Sinbad is a legend, in more than one sense of the word. Yes, he is one of the greats, but it’s beyond that. Sinbad is a sort of folk hero, with stories about him passed between comedians like myths. It’s the outfits, it’s the fact that he goes onstage with nothing planned, it’s three-hour-long shows, it’s that he told Marc Maron on WTF that he’s never bombed. He’s being present onstage incarnate. There’s no one like Sinbad.
I feel like lucky then that, nearly 20 years ago, Sinbad was this humble comedy journalist’s first-ever live comedy show. Which is why Sinbad is the guest for the 50th episode/season-four finale of Good One, Vulture Comedy’s podcast about jokes and the people who tell them. Listen to the episode and read a short excerpt of the discussion below. Tune in to Good One every Monday on Apple Podcasts, Spotify, or wherever you get your podcasts.
I know you don’t write jokes, but how would you describe what you do?
When I heard Jerry Seinfeld — who is very analytical about comedy — interviewed, it never made sense to me. I’m the kind of guy that no matter what job I would have had, I would’ve got fired. I just got mental issues. And somehow, that translated over to stand-up. I was able to take that ADHD, which nobody had a name for back in the day, and being all over the place, and when I got onstage, everything made sense. It was like everything got quiet.
I didn’t know you were supposed to write jokes. I didn’t know how people did that. For me, someone says, “Hey man, talk about riding your bike.” That’s how my routine comes. I’ll go onstage and I start talking about riding my bike and it becomes a routine. I don’t have any set formula, other than, “Here’s five subjects I might talk about.” Or I might ask the audience, “What do you want to talk about tonight?”
Are you always taking in things to talk about? People always say Robin Williams was sort of a sponge.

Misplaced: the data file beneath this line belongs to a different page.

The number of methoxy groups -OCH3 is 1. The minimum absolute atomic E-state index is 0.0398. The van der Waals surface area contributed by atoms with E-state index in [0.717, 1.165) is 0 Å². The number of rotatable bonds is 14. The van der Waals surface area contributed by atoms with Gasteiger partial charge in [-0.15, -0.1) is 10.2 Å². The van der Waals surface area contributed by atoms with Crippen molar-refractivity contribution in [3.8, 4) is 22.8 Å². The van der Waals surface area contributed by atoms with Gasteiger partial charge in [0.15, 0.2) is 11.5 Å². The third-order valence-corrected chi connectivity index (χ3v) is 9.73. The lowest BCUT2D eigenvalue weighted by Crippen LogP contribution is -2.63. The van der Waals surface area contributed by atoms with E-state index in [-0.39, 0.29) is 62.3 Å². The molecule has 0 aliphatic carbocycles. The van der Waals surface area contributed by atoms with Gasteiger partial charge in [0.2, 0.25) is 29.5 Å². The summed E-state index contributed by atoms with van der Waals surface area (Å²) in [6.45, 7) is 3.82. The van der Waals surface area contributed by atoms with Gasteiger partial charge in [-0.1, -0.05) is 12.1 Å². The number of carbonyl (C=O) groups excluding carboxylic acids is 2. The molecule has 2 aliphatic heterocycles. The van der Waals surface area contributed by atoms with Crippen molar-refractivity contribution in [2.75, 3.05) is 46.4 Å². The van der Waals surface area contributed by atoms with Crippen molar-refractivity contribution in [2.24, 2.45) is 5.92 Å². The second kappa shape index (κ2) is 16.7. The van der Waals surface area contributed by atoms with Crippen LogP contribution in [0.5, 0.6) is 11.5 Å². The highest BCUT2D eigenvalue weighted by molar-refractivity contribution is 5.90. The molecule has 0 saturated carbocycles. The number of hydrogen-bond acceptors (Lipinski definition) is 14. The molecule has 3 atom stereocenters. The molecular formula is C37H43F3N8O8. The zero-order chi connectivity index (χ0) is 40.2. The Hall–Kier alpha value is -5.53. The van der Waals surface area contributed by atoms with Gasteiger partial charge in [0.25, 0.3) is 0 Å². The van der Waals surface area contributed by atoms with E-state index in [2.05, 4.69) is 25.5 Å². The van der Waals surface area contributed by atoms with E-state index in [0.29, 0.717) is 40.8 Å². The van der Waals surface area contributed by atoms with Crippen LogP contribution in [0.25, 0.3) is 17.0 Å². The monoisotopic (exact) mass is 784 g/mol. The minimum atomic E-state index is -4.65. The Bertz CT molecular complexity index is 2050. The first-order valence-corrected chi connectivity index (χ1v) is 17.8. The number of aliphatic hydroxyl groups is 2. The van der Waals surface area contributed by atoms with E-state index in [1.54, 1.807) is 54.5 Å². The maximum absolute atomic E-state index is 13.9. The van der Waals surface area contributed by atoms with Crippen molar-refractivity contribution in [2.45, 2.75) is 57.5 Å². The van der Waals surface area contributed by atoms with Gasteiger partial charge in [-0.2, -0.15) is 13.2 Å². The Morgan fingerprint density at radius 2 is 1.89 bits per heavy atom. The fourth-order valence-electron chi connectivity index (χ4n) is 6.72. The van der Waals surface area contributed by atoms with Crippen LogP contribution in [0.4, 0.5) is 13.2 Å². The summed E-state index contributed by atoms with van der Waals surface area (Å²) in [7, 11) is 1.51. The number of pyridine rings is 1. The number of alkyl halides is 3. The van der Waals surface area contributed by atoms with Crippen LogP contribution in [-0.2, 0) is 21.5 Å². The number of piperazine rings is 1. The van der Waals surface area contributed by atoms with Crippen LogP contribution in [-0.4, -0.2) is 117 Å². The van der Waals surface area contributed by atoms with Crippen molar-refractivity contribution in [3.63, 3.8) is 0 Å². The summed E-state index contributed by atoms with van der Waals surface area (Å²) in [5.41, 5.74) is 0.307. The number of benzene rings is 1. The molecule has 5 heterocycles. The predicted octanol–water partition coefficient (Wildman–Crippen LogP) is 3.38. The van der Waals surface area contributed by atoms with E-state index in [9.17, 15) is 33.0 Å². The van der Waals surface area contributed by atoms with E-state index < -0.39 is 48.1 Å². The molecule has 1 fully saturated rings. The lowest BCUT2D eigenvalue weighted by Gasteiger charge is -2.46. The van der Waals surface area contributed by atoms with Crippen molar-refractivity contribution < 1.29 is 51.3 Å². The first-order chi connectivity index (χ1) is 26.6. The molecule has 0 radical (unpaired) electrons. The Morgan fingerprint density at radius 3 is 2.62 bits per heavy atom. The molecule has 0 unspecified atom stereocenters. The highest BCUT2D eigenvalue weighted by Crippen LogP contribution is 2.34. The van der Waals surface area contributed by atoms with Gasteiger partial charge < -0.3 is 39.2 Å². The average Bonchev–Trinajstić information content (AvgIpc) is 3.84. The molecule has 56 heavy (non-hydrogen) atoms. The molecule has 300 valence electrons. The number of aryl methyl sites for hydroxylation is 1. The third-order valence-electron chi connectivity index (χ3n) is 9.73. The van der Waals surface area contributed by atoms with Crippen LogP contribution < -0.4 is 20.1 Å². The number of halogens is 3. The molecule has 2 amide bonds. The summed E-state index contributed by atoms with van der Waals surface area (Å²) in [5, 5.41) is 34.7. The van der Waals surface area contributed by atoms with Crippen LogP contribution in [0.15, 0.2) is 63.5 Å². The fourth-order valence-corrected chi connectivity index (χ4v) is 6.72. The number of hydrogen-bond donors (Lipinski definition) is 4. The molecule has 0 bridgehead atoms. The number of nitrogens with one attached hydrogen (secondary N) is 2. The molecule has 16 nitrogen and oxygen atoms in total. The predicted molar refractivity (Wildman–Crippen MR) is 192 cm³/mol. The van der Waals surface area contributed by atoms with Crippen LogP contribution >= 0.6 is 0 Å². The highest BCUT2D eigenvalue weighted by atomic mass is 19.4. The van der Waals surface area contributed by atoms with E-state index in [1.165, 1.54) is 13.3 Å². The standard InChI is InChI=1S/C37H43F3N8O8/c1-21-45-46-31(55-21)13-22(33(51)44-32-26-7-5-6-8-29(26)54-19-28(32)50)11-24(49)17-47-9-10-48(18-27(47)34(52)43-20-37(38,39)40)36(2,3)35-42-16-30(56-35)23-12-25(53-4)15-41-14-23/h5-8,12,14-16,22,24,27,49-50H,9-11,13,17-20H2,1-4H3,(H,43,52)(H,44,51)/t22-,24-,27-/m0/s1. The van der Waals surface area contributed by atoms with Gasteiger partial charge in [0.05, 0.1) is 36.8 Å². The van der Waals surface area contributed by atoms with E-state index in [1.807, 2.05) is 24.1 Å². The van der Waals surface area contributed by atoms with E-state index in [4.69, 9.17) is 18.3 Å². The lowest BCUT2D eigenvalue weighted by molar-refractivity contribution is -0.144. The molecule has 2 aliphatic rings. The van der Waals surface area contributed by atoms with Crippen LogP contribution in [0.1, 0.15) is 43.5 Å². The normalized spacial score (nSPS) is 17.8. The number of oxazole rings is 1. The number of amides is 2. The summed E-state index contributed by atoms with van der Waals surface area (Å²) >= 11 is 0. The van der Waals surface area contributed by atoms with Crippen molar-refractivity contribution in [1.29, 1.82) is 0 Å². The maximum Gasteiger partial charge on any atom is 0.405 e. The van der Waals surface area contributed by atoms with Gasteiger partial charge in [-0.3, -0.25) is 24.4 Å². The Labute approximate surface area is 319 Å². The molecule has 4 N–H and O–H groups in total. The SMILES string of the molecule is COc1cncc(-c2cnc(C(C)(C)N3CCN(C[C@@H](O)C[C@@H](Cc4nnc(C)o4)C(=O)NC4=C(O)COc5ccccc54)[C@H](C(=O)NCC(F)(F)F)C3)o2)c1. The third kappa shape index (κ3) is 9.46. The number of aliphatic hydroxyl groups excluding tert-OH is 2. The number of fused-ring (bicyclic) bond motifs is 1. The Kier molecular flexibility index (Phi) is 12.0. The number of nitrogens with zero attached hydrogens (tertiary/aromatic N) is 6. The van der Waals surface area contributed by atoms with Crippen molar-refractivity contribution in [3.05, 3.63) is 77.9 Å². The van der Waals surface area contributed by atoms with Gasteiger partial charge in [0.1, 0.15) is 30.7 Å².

They said he stole. He did not steal. He made your unfunny stuff funny. He made your stuff better. It would be different if he stole your joke and it was the same. He took your sad little joke and he made it funnier. He didn’t steal. He heard things. I have to be careful. I’ll say, Did I hear that from somewhere or did that come from me? Because I listen to everything. If I do a new special, I have to rewatch my other special real quick to make sure I don’t take something that I did.
Your style doesn’t really work for late night, where they expect something tight and planned. Did you ever do late-night spots like that?
Yeah man, I did ’em all. I did all the late-night spots. With Letterman, I used to bring my tape up there and there was, I’m not gonna say his name, but he would say, “You’ll never do the show.” I don’t even know why. I said, “Dude, you know what? One day, you’ll have no choice. It’s not about you. The magic’s gonna happen.”
When I finally got on Letterman, they do a preinterview, and they ask you what jokes you’re gonna tell. I said, “I don’t know.” They said, “Well, Letterman likes to know.” They said, “Even Robin Williams does it.” I said, “That’s a lie. He might tell you one thing and then do another.” He said, “Well, I don’t know if we’re gonna do it.” I put my coat on, I said, “I can’t miss what I never had.” I had my family with me. So I said, “I’m walking out.” They go, “What?” “I’m walking out.” And my brother, who was manager at the time, just gave them a bunch of jokes. Fake jokes. I got mad at my brother. I said, “Man, don’t ever do that again.” He knows I’m crazy. He goes, “Please, please, for me, please.” So I did the show. He asked me one of the things my brother gave him and I just went different directions. I guess sometimes they don’t trust that it can be funny. We had so much fun, he said, “Man, we gotta do this again.” And then I just came back a few more times.
Though you’re improvising, how do you think about a set as a whole? Are you full speed ahead the entire time?
Full speed ahead.
You don’t …
Full speed ahead, man. I remember one time I was onstage performing and a woman said, “You have to stop. I have to get air.” So, I sat down for five minutes and just had a conversation with people, because she said, “Look, I can’t get air.” She had asthma. I said, “Okay, go ahead and get your air.” And I just spoke to her, “You okay?” And I started up again. But those are moments that I love. I love the moments that are real like that. Even just seeing me on a stand-up special is not watching me live. Watching me live, I do two-and-half hours, three hours. Watching me live is like watching a band. It’s like the difference of having an Earth, Wind & Fire album and watching Earth, Wind & Fire. That’s what I want. When you see me live, you got something you didn’t get from watching my special.
Are you worried about phones and audiences being in the moment? There’s companies now that can lock up people’s phones.
Oh yeah. Dude, they did that to me. Dave Chappelle had just been in a comedy club I was at and they passed this little bag around. I said, “Look man, please don’t lock those bags.” I said, “I don’t care if you tape this. I’ll write some new stuff. I don’t care.” I said, “’Cause if you’d rather be on the phone than watching me, I’m not doing something right.”